Marilyn Manson

by Matthew Bedard

One Day, You’ll Be Up for a Promotion, and the Entertainer Will Likely Deny It
It is with great pleasure that we welcome you to your new post. You’ll be sat in row 17, column 24, next to rock star Marilyn Manson. Please note that your cuticles are to be kept clean, your trousers starched, and your fear of the criminally savory upheld. After clocking in, you’ll assess the surroundings and determine whom you’re to service that day. This is not typical workplace etiquette, but it’s how we function. Let’s say that diabolical workhorse—the publisher across the way—is screaming into a phone and you notice those screams gaining pitch, even though the content of it does not necessitate elevation. It’s because his hearing aids, or earpieces, need battery replacement. Replace them. As you grow in the company, you’ll learn to anticipate these things before they happen. It’s called elbow grease. If, for instance, that director of garb in 22, 13 happens upon you near the water cooler, it’s best you not leave too grubby of a mark on the lever, for she’ll not only require an extra set of antiseptic gloves to use said fountain, but she’ll publicly goad you for the grubby marks with a pegboard posting in the cafeteria, which will only result in low self-esteem and a demotion. Anticipate her water breaks. Now, should you happen to so much as look at Marilyn Manson, you stand grounds for termination. Why? Because Marilyn Manson is a contemporary artist who’s occupied a space in culture that is uneclipsable, really. You can only eye an eclipse through one of those special refractive deals and we take those away upon entry, anyway, so forget it. But you’re still sitting next to Marilyn Manson, which is cool, so you can tell your friends. They may have seen Marilyn Manson’s artwork before—pained, erotic, poetic, engorged watercolors—often portraiture that seems to bleed internally to a point of near combustion, yet restraint prevails. Combustion and restraint. It’s those very ingredients that compelled Hedi Slimane to feature him in the Saint Laurent campaign last F/W. It’s what sees him as white supremacist prison head, Ron Tully, on the wildly successful Sons of Anarchy. It’s what has him performing blood-letting rituals on Melrose and Curson (rumored), a favorite of Nietzsche, the latest of Flaunt’s cover artists, and the highest paid, highest performing employee in the company. So shut your mouth, anticipate, stare straight ahead, and behold what Marilyn Manson had to say for his entry interview.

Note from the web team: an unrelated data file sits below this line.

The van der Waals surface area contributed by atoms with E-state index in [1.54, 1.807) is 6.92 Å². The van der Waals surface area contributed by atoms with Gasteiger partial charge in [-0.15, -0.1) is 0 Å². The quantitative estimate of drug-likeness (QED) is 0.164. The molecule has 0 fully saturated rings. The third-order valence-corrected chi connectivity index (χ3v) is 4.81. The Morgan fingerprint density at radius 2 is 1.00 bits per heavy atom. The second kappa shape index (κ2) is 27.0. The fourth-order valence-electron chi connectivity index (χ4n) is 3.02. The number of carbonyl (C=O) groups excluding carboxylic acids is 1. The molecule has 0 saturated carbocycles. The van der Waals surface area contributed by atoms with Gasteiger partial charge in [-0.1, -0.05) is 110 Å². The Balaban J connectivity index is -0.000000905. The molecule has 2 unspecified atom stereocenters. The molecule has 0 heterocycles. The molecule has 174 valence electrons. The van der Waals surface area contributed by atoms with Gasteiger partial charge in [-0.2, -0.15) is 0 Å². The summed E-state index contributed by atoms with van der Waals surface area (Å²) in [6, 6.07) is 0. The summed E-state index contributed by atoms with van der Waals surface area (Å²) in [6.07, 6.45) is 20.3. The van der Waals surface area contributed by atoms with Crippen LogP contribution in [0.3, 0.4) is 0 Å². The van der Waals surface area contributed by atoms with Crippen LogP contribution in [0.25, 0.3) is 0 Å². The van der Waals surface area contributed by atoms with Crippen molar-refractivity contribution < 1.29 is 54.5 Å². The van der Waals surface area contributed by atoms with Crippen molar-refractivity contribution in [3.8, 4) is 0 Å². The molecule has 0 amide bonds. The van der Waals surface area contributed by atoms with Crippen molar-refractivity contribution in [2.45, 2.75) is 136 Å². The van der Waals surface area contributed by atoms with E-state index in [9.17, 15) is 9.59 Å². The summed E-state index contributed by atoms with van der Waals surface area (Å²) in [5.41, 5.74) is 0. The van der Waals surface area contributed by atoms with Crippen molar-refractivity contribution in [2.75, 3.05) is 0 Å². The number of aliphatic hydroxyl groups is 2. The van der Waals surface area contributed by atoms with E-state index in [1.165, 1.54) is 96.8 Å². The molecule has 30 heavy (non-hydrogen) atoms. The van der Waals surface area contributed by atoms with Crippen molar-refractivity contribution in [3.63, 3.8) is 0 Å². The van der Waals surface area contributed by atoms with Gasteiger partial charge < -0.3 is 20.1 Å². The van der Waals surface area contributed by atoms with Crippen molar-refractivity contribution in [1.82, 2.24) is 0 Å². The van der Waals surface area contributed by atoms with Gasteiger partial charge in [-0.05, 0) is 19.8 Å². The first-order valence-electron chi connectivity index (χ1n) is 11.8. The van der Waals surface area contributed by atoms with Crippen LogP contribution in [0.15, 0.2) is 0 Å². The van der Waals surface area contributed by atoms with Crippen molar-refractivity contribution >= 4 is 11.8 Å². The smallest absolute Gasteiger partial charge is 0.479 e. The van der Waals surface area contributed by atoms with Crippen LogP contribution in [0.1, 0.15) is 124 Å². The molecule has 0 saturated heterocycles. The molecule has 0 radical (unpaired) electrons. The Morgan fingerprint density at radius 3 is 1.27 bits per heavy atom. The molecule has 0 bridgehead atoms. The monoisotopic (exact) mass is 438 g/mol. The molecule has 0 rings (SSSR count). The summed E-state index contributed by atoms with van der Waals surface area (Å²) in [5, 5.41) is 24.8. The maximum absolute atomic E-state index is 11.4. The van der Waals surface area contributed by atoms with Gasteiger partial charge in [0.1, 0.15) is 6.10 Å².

What to you, Marilyn Manson, defines the grind as it pertains to modern work culture? Well it could be a knife, drugs, sex (like Grindr). For me it’s about the spokes and the wheels and the chains. And sharpening your teeth so you stay at the top of the food chain. And train..

Considering your role on Sons of Anarchy, what has surprised you about the acting medium as an art form? It lets me utilize my multiple personalities. And I get to fall into a world that’s different than my own. It’s like a ghost inside you once you open up the idea to being a moving painting that talks.

What do you truly despise in people? Lack of ambition. Ignorance.

Is Big Data to be feared? I have no more fear. Especially of data. I’m dada.

If there is a consummate emotion that occurs within you while painting, what is it? If not, and you had to make one up, what would it be and why? I am probably devoid of emotion while painting. It’s my secret place. The unconscious mind holds my subconscious by the wrist while my conscious hand stains the paper. Horrors and pretty orphans of whatever hides in my soul leak out. After I see it dry, it causes emotions manifested differently by anyone who sees it. Art is never one thing.